Hamilton County seeks an out to avoid referendum for renovation

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Hamilton County leaders are asking state legislators for relief from a 2008 law that requires all capital projects costing more than $12 million be put to a vote.

County commissioners acknowledge a referendum on their plans to expand the 22-year-old judicial center in downtown Noblesville likely would not pass, even though they say the $20 million project is necessary and would not require a tax hike.

“If we had to get a referendum through for something like the courthouse, which most people don’t know anything about, I don’t think it would go,” Commissioner Steve Dillinger said. “We’re trying to do the right thing … not wait until we have no choice and then try to fix it.”

Preliminary plans call for issuing a $12 million bond and pulling the remainder from the growing county’s savings account. The debt would be repaid with existing revenue after other bonds are retired.

Officials want to build a three-story addition to ease a space crunch at the Hamilton County Government & Judicial Center, which houses the increasingly busy courts along with several other county offices including the prosecutor, clerk, surveyor and planning department.

Just doing the basics—design, construction and building out the first floor to meet current needs—is expected to cost as much as $20 million, which is all officials want to spend at this point. But with the county’s population projected to double to 548,000 by 2050, commissioners want the upper floors available for the inevitable increase in demand.

Staying under the $12 million ceiling would change the scope of the project, Dillinger said, and doing the work in phases likely would cost more in the long run.

“We can do it cheaper today than we can tomorrow,” he said.

“It is a waste of taxpayers’ money to do it this way,” agreed Commissioner Mark Heirbrandt, citing construction costs that have been trending up since 2009.

Hamilton County has additional borrowing capacity because the bonds that funded construction of the judicial center and jail complex in 1992 are nearly paid off.

County council members last year approved four bonds totaling $45 million to clear a backlog of work while keeping the tax rate stable. (They held off on a fifth bond, tentatively earmarked for the judicial center expansion.) That debt didn’t require taxpayer approval because no single project exceeded $12 million.

Indianapolis Public Library officials used a similar piecemeal strategy this fall when they asked the City-County Council to approve $59 million in capital improvements to library branches—funded by seven individual bond issues over six years.

Although the move drew some criticism, it is allowed because the projects are separate and will come online at different times.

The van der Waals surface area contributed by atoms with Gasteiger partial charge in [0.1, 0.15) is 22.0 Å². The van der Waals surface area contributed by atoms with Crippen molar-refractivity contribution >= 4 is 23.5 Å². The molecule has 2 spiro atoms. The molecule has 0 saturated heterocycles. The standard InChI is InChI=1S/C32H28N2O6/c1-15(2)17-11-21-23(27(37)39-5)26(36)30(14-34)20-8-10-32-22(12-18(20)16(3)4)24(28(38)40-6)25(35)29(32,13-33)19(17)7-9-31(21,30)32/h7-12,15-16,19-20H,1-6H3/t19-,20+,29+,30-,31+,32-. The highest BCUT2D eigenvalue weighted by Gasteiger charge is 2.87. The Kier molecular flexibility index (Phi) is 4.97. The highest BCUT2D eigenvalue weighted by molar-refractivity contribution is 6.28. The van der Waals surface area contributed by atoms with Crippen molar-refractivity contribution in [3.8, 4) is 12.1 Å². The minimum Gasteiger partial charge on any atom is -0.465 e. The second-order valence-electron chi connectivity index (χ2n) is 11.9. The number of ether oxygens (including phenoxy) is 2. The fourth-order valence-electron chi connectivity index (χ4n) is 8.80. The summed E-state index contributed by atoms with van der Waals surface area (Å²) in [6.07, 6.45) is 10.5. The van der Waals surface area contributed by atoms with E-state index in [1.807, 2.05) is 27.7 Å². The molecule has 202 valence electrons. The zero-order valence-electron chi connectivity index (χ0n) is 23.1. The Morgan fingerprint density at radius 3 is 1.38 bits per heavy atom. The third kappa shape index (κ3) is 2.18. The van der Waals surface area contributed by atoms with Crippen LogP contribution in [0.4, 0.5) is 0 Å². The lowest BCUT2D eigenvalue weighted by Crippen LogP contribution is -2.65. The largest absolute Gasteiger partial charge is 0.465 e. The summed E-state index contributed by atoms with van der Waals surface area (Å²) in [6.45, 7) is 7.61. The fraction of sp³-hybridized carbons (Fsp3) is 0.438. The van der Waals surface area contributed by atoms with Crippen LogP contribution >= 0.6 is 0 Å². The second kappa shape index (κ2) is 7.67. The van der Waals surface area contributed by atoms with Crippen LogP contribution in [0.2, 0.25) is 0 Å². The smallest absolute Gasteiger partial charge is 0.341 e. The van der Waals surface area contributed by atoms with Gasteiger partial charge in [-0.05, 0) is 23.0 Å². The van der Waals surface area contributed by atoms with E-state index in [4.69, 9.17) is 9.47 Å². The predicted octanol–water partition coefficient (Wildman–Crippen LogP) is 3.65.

Hamilton County officials can’t say the same of the judicial center expansion.

State budget chief Sen. Luke Kenley, a Republican from Noblesville, said the project limits were put in place primarily to keep school districts from overspending.

“The costs just kept going up and up,” he said. “It was pretty out of control.”

So why $12 million? It seemed like a good compromise on suggested limits that ranged from $5 million to $40 million, Kenley said.

He has talked with Hamilton County leaders about their situation, and plans to work on legislation that would clarify the law—at least as it applies to entities willing to pay for some or all of a project with cash.

“They’re not putting the county in debt,” he said.

The referendum requirement was part of the 2008 legislation that also created property tax caps. Because funds raised through referendums are not subject to the caps, property owners could see their tax bills increase if a ballot question is successful.

“It’s probably actually less costly to taxpayers to do it the way they want to do it,” he said. “We ought to give local government a little bit of leeway.”

Citizen skeptic Aaron Smith is unconvinced. Smith, who has run a website called Watchdog Indiana since 2001, said tax money is tax money, whether it comes from a savings account or a bond.

He testified against a law change that took effect last year allowing school districts to use donated funds to get a project under the public-spending limit.

“It is game playing with the referendum threshold, and that is not to the benefit of taxpayers,” said Smith, who lives in Boone County. “The only lobbyists we have at the Statehouse are the ones we elect.”

Smith said it might make sense for lawmakers to weigh whether the spending limit should be changed to reflect rising construction costs, but that conversation needs to be conducted in public.

“That is a direct, open policy discussion,” he said, “not a back-door adjustment.”

Hamilton County leaders have been upfront about their facility needs and financial conundrum, debating their options in several public meetings for more than a year.

In addition to the judicial center, officials are evaluating capacity and needs at the jail complex, which is expected to see a large influx of inmates next year when the state starts sending counties offenders who are serving sentences of less than a year. Any expansion there likely will exceed the $12 million cap, too.

“We’re trying to do what the Legislature requires of us in the most economical and efficient way,” Dillinger said.

That said, none of the commissioners wants to squeeze project budgets by lowering their standards. Any addition to the well-appointed Government & Judicial Center, for example, needs to have a comparable finish.

“We want to get it all done and get it done right,” Dillinger said. “If we can’t build at the same quality, I won’t vote for it.”•

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